The difference between a Managing Director and a CEO

This article tells you about The difference between a Managing Director and a CEO. Although many people believe that a Managing Director and a CEO are the same positions, in fact they are not. In some organizations, they certainly can be, depending on the job descriptions and articles of the company but, there are real differences between a managing director and a chief executive officer.

The difference between a Managing Director and a CEO

A managing director is so called because he/she holds a seat on the board of directors. He/she is a director of the company. Further, the managing director is one who works in the day-to-day operations. He/she is involved in the daily routine usually for one of three reasons:

  1. Ownership – Being called a managing director may be a result of owning shares in the company which means that he/she is part owner. Many times, more than one person starts a company because the group as a whole is quite solid. Each individual has his/her own talents, but as one, they are not as strong. Normally, because the strength of the corporation lies in the combined talents, each will own a piece of the company and will be directly responsible for the area that closely pertains to his/her area of expertise. You will find in many companies that one owner is better at sales and thus, as a managing director, he/she may also be the Vice-President of Sales and Marketing. Another may be better suited to the leadership role of President, while the third may be an accounting wizard and therefore, takes the position of Vice-President of Finance. As you can see in this example, all are managing directors with their own departments. Each of their vested interests are protected.
  2. Trust – The board may wish to have someone involved in the daily operations to oversee the operation. The position may not necessarily be that of CEO, but members of the board who own shares, as well as other major shareholders may want someone they can trust to see what is going on.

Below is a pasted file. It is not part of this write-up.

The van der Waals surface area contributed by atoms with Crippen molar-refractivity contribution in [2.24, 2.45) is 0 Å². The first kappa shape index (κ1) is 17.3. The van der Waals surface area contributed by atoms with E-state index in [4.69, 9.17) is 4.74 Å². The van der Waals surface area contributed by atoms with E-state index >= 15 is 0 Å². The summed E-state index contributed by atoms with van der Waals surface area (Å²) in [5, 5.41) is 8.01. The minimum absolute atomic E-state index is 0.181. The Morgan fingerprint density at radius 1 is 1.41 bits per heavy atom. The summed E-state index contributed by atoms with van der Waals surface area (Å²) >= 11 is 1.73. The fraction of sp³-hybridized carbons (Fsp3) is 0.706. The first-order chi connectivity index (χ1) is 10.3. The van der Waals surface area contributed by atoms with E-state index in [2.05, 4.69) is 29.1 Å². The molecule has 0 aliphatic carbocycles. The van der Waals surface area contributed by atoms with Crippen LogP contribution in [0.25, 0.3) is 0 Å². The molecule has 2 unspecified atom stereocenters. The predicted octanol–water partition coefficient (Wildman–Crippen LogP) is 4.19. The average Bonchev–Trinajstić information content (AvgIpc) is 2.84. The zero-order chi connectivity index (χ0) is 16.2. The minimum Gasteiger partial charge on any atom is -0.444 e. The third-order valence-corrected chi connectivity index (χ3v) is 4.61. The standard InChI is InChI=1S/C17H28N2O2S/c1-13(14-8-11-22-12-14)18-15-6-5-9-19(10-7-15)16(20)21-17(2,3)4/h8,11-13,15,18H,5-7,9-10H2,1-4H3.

3. Experience – The shareholders of a company may decide that instead of hiring a top-level position, a person on the board may suit a specific job. Because of his/her field of expertise, he/she may be better qualified to head an area of the company and sit on the board. It does work more often in reverse, however, where when a senior management position is hired, the candidate is awarded a seat on the board as a perk of the job.

Managing directors are also different in terms of being employees. When they work in the day-to-day business, they are paid like other employees, but they also have further duties that are stipulated by the articles of the corporation. Depending on where the company is incorporated, there will be legal rules which govern the actions of this employee in regards to the board.

In fact, in start-up companies, this position can be conflicting for the person himself/herself. Should he/she not own any shares or own a minority position, sitting on the board may be nothing more than the owner’s way to meet the requisites of a corporation. The managing director in this case would report to the owner, regardless of title.

Moreover, “managing director” is generally a term used in the UK, other countries in Europe, India, Australia and New Zealand. It is very rarely used in the US and Canada. A CEO title in America, generally implies that there is a board and shareholders. It also implies that there is a traditional corporate structure or hierarchy with employees underneath. A managing director, on the other hand, is best suited to one-person operations where the owner holds all the titles of the corporate entity.

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